• Manager of Group’s German facilities working through “long list” of restructuring measures, with aim to reach breakeven on flagship deal.
  • Stage one complete as key IT milestone hit.
  • Staff and subcontractor cutbacks coming as ISS seeks to squeeze out more costs.

Job cuts coming as ISS works to solve DT deal losses

Job cuts coming as ISS works to solve DT deal losses

Source: ISS

Outsourcing giant ISS said it could still be more than a year away from dragging its mega‑contract with Deutsche Telekom into the black, despite hitting a “significant” technical milestone in the deal’s stabilisation programme.

The Danish provider — which has suffered a series of setbacks since becoming DT’s German facilities management (FM) partner (Deutsche Telekomwatch, #67 and passim) — announced it had completed implementation of a “tailor‑made” IT system for the contract.

The new system went live in July and will “increase compliance and transparency” when it comes to delivering DT’s services, ISS said. “We’re satisfied with this progress, and it reduces the risk related to the ongoing turnaround”, added Jacob Aarup‑Andersen, Chief Executive of ISS, in an update accompanying the group’s latest results presentation for the six months to 30 June 2021 (H1 FY21).

Tech in, people and partners out

Despite the IT win, ISS Chief Financial Officer Kasper Fangel stressed (via VIQ FD Disclosure) that the DT engagement remained a “challenging contract”, and that the business has a “long and complicated job in front of us” to get the deal back to profitability.

ISS is aiming to shift the DT engagement to breakeven by the end of FY22 — 42 months into its 10.5‑year deal with the operator (which formally commenced in July 2019 — Deutsche Telekomwatch, #100). Fangel said the service provider was “very confident” of hitting that target. Nonetheless, he conceded that doing so will not be a “walk in the park” and will require ISS to plough through a “long list” of further restructuring measures. “You do need to remember that this is a contract the size of a country”, he said.

ISS’s turnaround agenda encompasses technical work — such as “further enhancements” of the new IT system, as well as upgrades to a solution governing capital projects for DT. Beyond that are “several different strands” of operational changes — including staff cuts, with Fangel citing “broader-scale efficiency measures like FTE [full‑time employee] reductions as we become more efficient and get better processes, and there are very strong plans around that”. Also in the pipeline is insourcing, or “substituting subcontractors with self‑delivery”, and what Fangel described as “bread‑and‑butter” operational efficiency improvements that ISS executes across all its client projects.

No mention was made of progress in commercial work with DT, to help deliver profit by boosting ISS’s top line. A few weeks before the FM contract went live, in 2019, ISS formed a “complementary” tie‑up with T‑Systems focused on smart-building services. One product of the arrangement has been Deutsche Telekom  IoT’s IoT Service Button for sending out “one‑touch” operational alerts within businesses, but neither partner has provided detail on how the relationship is progressing (Deutsche Telekomwatch, #82).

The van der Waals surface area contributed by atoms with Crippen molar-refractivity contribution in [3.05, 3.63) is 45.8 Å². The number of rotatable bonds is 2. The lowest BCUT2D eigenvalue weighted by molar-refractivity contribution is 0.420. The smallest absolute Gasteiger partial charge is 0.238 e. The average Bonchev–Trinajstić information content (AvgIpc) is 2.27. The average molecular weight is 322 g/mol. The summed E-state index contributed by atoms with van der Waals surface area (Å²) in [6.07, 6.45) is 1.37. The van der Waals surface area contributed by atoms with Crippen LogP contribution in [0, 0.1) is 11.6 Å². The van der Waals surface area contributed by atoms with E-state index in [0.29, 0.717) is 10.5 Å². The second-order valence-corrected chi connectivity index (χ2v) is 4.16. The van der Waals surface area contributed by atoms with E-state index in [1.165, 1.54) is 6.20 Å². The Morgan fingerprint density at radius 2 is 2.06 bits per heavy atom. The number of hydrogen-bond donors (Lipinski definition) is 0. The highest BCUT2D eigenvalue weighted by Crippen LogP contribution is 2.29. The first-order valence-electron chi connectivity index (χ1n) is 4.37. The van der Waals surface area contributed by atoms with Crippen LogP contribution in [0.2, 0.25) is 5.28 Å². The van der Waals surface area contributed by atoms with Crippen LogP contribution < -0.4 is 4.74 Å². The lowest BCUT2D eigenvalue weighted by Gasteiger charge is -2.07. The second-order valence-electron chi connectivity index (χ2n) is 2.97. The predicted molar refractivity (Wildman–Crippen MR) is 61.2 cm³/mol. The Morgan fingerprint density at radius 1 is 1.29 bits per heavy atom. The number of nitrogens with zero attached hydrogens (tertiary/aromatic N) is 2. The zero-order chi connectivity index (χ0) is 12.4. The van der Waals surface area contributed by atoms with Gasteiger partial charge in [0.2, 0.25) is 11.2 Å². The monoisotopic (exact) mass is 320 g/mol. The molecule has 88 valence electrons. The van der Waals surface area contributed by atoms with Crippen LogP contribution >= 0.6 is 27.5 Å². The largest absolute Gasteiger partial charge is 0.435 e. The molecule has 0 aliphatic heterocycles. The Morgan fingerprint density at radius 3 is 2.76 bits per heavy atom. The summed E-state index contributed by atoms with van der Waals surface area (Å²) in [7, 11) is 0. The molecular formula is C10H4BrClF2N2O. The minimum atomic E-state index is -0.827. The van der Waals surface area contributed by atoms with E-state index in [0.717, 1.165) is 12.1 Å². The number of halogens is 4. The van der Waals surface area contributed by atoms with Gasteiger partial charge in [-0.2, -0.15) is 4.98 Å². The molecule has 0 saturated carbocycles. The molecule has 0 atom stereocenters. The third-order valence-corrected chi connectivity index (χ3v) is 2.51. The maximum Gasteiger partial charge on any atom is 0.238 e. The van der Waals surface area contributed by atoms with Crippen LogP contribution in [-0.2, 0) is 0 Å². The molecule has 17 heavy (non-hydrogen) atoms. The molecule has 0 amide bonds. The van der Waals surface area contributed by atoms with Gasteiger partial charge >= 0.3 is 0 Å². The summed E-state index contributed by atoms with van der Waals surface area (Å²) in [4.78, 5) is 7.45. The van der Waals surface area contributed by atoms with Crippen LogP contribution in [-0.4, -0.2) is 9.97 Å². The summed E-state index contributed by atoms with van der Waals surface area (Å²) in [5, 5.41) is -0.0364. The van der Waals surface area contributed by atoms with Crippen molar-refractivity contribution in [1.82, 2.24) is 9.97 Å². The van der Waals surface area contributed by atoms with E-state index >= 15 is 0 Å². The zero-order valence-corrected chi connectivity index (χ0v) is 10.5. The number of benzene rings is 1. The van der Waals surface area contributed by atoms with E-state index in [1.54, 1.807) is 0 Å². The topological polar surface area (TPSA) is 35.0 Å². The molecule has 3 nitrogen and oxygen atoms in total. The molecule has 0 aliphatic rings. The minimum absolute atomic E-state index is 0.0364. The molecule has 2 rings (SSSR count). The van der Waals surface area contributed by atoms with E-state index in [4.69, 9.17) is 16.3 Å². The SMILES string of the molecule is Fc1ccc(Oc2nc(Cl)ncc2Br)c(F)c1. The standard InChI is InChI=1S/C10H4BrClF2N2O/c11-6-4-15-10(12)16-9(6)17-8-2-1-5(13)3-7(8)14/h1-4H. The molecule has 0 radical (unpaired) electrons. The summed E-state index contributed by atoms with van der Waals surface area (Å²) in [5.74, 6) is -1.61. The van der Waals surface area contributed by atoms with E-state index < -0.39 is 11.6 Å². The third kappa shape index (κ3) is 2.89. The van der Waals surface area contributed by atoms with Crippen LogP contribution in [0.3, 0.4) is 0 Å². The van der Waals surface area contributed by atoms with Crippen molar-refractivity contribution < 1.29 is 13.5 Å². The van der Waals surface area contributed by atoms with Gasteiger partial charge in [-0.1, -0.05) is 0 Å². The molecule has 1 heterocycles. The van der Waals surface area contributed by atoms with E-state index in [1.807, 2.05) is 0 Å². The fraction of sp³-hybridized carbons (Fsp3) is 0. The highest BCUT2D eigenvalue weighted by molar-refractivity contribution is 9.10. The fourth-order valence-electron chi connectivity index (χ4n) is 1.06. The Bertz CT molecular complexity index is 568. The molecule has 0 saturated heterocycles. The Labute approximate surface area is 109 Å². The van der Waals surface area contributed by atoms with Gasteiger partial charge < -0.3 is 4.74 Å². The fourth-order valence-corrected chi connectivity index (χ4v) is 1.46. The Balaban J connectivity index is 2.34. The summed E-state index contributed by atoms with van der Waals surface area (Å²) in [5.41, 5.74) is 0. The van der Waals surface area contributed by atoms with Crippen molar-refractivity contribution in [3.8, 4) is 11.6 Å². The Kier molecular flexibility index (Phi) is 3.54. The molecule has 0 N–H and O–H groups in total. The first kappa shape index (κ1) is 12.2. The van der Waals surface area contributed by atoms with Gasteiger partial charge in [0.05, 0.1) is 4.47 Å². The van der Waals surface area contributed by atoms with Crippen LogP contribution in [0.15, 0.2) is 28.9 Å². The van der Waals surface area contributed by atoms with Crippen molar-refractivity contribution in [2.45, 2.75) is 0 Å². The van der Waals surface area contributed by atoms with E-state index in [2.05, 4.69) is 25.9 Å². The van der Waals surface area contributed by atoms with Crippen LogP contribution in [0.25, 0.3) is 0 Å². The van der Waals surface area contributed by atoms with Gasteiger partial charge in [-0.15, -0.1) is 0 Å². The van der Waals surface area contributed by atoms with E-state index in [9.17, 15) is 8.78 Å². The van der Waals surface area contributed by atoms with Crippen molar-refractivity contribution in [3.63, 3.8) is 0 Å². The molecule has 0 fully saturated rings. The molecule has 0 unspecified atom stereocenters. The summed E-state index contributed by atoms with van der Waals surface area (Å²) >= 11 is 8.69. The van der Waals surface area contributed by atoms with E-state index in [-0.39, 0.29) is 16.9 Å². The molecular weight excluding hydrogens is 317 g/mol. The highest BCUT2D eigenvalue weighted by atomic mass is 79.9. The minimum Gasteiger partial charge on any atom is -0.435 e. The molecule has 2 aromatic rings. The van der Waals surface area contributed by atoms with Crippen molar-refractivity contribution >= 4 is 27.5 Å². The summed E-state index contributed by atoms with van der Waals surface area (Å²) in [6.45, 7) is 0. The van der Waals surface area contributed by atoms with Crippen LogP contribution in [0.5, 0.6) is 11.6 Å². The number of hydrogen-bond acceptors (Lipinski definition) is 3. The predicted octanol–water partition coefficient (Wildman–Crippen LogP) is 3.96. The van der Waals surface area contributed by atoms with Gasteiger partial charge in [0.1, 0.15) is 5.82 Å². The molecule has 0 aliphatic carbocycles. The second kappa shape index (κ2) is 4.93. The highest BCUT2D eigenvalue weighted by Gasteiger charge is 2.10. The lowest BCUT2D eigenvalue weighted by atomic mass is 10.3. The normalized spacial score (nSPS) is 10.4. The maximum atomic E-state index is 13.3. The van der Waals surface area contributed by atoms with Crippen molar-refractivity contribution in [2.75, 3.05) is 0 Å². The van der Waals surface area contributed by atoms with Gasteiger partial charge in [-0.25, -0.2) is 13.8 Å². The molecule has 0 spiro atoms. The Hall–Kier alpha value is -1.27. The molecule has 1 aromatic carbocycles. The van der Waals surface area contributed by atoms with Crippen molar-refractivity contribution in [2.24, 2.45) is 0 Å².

Laying the groundwork for these secondary efficiency measures, the IT milestone was described by Aarup‑Andersen as a “clear step in the right direction” as it will make ISS “better able to execute on our plan to improve profitability”. Bringing the new system online will “simply lead to less cost on a monthly basis in terms of running massive integration programmes”, added Fangel.

“ So [there is] a lot of work to be done from here, but there’s no doubt that you can say the hurdle around the IT execution programme being taken away reduces the risk around it. And it’s… hard operational work, which we are used to, as you know, on bigger contracts in terms of driving efficiency. And we have to be clear that that is work that has also been delayed due to all the IT execution work that we’ve been doing. So now we can really spend the resources and efforts on it. ”

— Fangel.

DT handed ISS the FM deal back in 2017, mandating the provider to help its long‑running indirect cost-reduction push. Focused on facilities across Germany, it saw ISS supplant Austrian group STRABAG International (the acquirer, in 2008, of DT’s former internal services unit DeTe Immobilien), and was said to have been ISS’s largest ever contract win. While ISS has highlighted the deal as a major driver of revenue and a “lighthouse” for innovation, serving DT’s vast German estate has evidently been a massive operational challenge, causing the provider to suffer a “material cost overrun” during what has proved a long startup phase. Headaches have been flagged around IT migration, lockdown disruption, and a large‑scale cyber‑attack that affected ISS’s wider operations in early‑2020. ISS highlighted the DT deal as one of four key areas where it needed to address “operational challenges” when announcing a refreshed business strategy in late‑2020, alongside its businesses in France and the UK and a (since‑exited) engagement with the Danish Ministry of Defence. In another mark of the DT deal’s importance, it appointed the Group’s former Chief Procurement Officer Eva Wimmers as CEO of ISS Deutschland earlier this year.